What’s interesting about that is Jonah, as we have said, did not say anything about God in the proclamation, but the Ninevites, the text says, believed God and all of a sudden a fast was

Proclaimed. All of them, from the greatest to the least put on sackcloth and the message even went up to the king who gave a decree that went out to all the people. Now what does this mean?

Think about what this is saying for who God is in our world. Number one, as we have seen in Chapter 1, it says that Nineveh’s wickedness has come up before God. This is saying that God is concerned about holiness. God is concerned about us being holy. His people, really the not just his people but the entire world being holy, being recast into his image, being perfect, being just like him. In New Testament terms this means being like Christ.

God is concerned about our holiness. Here’s the deal with that. None of us can measure up to this standard. None of us, as it says in Romans chapter 3, have lived up to the glory of God

because it says it all have sinned and fall short of God’s glory. 

The other thing that we see is that Jonah went a day’s walk, about a third of the way, into the city. He did kind of this half-hearted proclamation, but what we see is that when he proclaimed the Word of God, when we proclaim God’s truth, God’s Spirit works incredible wonders amid our timidity, in spite of our prejudices, in spite of our reluctedness to go.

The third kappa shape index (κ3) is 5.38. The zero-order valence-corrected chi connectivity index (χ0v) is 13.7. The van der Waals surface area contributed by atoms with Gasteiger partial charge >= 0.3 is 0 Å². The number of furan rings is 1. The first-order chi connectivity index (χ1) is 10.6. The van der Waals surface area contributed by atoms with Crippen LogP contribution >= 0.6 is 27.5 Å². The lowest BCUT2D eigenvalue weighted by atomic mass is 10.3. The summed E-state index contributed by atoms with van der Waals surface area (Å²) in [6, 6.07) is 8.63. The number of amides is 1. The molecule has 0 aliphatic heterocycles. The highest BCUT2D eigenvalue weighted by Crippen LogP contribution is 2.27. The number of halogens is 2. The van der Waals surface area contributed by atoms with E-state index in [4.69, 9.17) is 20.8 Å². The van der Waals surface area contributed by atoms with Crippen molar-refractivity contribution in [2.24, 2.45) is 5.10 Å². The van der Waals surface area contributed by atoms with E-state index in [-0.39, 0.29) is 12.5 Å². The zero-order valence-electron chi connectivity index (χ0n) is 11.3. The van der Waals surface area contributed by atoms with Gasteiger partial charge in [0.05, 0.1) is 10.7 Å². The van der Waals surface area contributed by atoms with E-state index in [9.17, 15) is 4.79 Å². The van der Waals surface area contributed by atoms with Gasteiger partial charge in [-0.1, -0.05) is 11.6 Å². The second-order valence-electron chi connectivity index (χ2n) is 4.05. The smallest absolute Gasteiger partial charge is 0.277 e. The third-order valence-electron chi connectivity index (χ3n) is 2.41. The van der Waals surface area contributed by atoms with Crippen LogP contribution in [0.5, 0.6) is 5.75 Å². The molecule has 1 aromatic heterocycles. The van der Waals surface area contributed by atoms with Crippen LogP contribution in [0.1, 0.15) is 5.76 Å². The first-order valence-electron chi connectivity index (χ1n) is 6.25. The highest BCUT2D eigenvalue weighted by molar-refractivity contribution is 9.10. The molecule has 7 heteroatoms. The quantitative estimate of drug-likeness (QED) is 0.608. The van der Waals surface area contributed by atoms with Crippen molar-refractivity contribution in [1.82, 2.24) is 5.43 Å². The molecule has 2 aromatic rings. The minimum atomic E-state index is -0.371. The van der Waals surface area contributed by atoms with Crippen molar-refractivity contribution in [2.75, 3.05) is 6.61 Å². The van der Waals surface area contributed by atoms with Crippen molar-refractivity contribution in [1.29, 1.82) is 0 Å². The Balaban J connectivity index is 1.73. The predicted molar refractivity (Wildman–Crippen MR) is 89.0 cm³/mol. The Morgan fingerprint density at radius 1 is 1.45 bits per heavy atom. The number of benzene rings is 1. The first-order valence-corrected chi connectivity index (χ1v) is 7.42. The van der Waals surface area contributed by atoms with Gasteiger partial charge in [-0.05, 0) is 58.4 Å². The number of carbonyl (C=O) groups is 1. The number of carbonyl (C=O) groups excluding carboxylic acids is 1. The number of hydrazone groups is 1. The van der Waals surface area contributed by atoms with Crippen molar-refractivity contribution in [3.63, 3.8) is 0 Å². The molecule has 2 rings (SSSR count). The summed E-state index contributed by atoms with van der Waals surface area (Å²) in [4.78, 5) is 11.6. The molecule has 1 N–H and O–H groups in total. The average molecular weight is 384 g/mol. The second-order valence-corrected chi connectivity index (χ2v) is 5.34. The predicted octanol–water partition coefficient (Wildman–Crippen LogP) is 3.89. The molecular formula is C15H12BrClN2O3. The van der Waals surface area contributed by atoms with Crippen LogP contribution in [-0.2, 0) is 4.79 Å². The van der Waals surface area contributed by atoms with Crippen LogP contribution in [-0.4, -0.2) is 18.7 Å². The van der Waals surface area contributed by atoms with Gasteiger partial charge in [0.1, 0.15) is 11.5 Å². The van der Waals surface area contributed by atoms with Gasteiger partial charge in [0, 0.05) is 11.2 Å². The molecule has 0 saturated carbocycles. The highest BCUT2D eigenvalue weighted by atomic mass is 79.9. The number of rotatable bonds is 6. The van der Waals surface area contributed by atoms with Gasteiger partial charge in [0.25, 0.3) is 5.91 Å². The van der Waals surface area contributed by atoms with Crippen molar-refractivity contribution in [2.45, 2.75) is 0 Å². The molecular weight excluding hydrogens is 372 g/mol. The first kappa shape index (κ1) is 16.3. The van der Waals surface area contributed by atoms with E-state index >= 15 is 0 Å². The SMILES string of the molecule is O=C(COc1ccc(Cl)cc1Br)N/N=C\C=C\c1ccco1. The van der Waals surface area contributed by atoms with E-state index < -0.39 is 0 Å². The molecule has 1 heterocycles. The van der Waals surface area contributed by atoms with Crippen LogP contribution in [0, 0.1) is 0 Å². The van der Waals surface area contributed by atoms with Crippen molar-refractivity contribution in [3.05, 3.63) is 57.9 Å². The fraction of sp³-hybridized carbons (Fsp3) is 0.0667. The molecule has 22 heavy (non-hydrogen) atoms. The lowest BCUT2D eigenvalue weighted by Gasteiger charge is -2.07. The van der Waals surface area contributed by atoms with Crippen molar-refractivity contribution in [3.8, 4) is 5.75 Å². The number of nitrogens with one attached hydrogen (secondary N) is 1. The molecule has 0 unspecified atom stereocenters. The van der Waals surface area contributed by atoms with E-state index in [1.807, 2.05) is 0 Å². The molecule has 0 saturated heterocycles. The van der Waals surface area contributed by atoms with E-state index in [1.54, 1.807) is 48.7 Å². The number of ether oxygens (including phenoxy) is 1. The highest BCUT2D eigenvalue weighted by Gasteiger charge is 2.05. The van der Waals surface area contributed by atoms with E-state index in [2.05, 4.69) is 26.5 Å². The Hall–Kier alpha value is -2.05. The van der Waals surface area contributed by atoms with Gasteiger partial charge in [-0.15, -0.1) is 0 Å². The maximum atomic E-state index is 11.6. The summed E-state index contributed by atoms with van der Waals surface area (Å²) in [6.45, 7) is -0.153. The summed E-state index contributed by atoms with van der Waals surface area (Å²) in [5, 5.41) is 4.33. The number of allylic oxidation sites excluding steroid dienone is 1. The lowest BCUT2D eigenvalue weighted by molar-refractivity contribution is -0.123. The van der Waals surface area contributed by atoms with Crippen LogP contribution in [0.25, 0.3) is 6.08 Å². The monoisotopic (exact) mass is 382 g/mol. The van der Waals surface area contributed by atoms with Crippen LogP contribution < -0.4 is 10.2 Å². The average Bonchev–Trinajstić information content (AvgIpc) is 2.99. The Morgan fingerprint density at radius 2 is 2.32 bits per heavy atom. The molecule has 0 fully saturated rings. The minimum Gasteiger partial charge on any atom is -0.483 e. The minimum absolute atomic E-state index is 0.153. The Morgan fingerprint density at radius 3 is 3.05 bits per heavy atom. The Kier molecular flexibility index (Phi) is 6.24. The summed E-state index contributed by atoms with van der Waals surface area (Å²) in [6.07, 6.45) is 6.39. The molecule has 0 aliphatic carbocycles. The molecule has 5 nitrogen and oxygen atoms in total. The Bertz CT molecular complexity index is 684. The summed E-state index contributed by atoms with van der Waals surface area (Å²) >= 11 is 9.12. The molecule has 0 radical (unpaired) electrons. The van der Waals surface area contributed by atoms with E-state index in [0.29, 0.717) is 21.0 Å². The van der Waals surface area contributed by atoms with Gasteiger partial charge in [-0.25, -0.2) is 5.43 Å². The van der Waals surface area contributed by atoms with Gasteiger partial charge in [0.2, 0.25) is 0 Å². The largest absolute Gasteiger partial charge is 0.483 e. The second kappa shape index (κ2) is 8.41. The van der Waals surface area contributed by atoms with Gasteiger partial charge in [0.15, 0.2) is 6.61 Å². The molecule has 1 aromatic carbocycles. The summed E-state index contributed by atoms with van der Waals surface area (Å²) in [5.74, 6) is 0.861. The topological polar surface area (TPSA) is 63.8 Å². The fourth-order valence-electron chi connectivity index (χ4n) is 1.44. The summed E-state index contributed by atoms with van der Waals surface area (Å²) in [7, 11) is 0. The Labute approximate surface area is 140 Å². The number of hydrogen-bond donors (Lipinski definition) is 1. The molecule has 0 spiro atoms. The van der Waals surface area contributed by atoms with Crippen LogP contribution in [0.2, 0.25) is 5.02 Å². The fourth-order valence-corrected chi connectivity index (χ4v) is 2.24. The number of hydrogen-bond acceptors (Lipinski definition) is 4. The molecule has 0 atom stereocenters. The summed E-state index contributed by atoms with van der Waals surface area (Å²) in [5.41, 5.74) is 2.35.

Remember, as it says in Hebrews four, “the Word of God is sharper and active than any double-edged sword.” God’s Word works incredible wonders. Now, what happened? 

In Jonah’s message, he doesn’t say “repent” but the people hoped that if they repented, God would relent from the destruction of their city being overthrown.

Let’s talk about repentance for a moment. Repentance is one of those words, Church Words, that we like to say; but here’s the thing about repentance, repentance means doing a 180 in our actions, in our words, and in our thoughts so we are not going on our own path anymore. The path we are turning around to, is God’s direction.

Repentance means that we are going to have to make a change in our heart and life. That’s what repentance means. In Greek, the word is metanoia, which is a change of mind, a change of heart which means that all of us are going to change and be given over to God’s will. We like to say “repent” because we don’t like to hear change, that we have to change in order to become holy in order for Christ to shine in and through us. That’s a challenge for us; but see the incredible thing about grace is that God works in spite of us. We are all called to repent.

Jesus’ very first sermon was, “repent for the kingdom of God is at hand” which means change your heart and life because God’s eternal presence is here. His kingdom of heaven is already here. Change your heart and life so that you are able to live in and experience this incredible place called heaven.

Verse 10 says, “when God saw what they did and how they turned from their evil ways he relented and did not bring on them the destruction he had threatened.” God desires holiness but God is about forgiveness.